This course provides an introduction to utopian and anti-utopian ideas in political theory. Questions to be addressed include: the political causes and purpose of utopia and anti-utopia, the position of race, gender, religion and technology in utopian and anti-utopian thought, utopian ideals in action, and the possibilities for utopia in the post-modern world. Seekers after utopia ask many questions. What would the perfect society look like? How should relations among men and women, rich and poor, citizen and alien be organized for the benefit of all? What kind of political system would guarantee peace, prosperity and plenty for all people? In what kind of society would the individual find fulfillment? How can we harness technology for the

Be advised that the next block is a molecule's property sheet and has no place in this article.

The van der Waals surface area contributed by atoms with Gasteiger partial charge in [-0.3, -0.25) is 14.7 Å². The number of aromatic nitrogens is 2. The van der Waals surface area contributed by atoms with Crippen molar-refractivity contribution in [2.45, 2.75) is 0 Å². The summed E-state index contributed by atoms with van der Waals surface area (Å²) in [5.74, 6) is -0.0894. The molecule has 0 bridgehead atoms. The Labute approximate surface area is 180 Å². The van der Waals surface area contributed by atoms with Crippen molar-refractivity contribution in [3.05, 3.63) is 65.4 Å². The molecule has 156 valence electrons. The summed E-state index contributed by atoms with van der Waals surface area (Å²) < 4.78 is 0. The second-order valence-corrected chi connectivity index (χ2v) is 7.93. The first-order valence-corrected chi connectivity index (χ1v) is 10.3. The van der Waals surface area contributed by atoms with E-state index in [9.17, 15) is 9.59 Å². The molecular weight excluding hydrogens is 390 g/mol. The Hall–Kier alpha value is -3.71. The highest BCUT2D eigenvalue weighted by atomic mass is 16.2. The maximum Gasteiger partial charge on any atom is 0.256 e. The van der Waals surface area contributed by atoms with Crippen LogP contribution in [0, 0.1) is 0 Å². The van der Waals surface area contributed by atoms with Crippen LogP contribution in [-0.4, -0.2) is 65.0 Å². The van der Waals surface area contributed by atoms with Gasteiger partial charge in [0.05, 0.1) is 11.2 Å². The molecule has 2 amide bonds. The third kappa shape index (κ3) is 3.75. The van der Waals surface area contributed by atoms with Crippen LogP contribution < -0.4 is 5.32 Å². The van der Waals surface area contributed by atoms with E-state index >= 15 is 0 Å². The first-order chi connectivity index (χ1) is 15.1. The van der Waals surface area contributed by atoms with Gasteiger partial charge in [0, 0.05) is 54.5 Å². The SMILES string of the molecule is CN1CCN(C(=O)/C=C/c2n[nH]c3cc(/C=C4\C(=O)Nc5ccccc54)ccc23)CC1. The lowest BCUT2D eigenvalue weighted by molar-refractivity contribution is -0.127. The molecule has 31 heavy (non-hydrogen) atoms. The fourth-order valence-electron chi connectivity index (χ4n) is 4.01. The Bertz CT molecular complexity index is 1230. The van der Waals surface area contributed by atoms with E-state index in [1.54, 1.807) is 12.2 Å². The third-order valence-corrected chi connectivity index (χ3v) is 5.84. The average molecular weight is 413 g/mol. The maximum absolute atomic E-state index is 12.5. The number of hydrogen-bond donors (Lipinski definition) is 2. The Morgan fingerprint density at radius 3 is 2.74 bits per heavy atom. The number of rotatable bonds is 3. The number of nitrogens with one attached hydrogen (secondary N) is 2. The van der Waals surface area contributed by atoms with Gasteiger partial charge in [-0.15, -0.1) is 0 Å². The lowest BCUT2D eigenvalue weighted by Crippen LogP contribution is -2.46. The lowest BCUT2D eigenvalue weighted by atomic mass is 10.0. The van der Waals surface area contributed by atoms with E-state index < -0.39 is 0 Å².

good of all humanity? In this course we will examine and judge the answers provided across the two-thousand (and more) year history of utopian political thought. We will also consider efforts to actualize utopia in “intentional communities.” We will also consider how popular culture in all its many forms reflects the utopian ideal. We will examine how some have recently challenged the utopian idea. “Dystopian” writers have produced a new kind of political literature which examines the dangerous possibilities inherent in the utopian project. Finally will we consider variants of the utopian ideal such as millennialism and “golden ages.”
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